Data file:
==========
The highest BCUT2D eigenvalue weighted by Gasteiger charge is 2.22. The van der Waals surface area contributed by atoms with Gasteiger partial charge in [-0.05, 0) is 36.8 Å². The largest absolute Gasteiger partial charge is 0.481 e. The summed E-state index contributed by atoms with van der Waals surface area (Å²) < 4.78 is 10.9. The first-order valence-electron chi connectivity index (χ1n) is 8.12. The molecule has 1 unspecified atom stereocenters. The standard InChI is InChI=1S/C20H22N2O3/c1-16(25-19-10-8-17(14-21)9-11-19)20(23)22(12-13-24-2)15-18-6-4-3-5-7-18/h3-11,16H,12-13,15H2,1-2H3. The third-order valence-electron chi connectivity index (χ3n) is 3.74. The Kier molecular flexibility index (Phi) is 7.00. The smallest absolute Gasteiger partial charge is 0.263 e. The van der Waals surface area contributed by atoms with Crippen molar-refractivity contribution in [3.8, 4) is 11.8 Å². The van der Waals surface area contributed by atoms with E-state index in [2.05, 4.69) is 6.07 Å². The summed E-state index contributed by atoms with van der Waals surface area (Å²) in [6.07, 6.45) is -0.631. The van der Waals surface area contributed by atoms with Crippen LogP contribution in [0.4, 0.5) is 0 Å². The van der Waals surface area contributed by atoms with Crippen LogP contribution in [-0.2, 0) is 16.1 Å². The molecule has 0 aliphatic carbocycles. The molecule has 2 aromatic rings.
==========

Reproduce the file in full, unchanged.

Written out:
The highest BCUT2D eigenvalue weighted by Gasteiger charge is 2.22. The van der Waals surface area contributed by atoms with Gasteiger partial charge in [-0.05, 0) is 36.8 Å². The largest absolute Gasteiger partial charge is 0.481 e. The summed E-state index contributed by atoms with van der Waals surface area (Å²) < 4.78 is 10.9. The first-order valence-electron chi connectivity index (χ1n) is 8.12. The molecule has 1 unspecified atom stereocenters. The standard InChI is InChI=1S/C20H22N2O3/c1-16(25-19-10-8-17(14-21)9-11-19)20(23)22(12-13-24-2)15-18-6-4-3-5-7-18/h3-11,16H,12-13,15H2,1-2H3. The third-order valence-electron chi connectivity index (χ3n) is 3.74. The Kier molecular flexibility index (Phi) is 7.00. The smallest absolute Gasteiger partial charge is 0.263 e. The van der Waals surface area contributed by atoms with Crippen molar-refractivity contribution in [3.8, 4) is 11.8 Å². The van der Waals surface area contributed by atoms with E-state index in [2.05, 4.69) is 6.07 Å². The summed E-state index contributed by atoms with van der Waals surface area (Å²) in [6.07, 6.45) is -0.631. The van der Waals surface area contributed by atoms with Crippen LogP contribution in [0.4, 0.5) is 0 Å². The van der Waals surface area contributed by atoms with Crippen LogP contribution in [-0.2, 0) is 16.1 Å². The molecule has 0 aliphatic carbocycles. The molecule has 2 aromatic rings.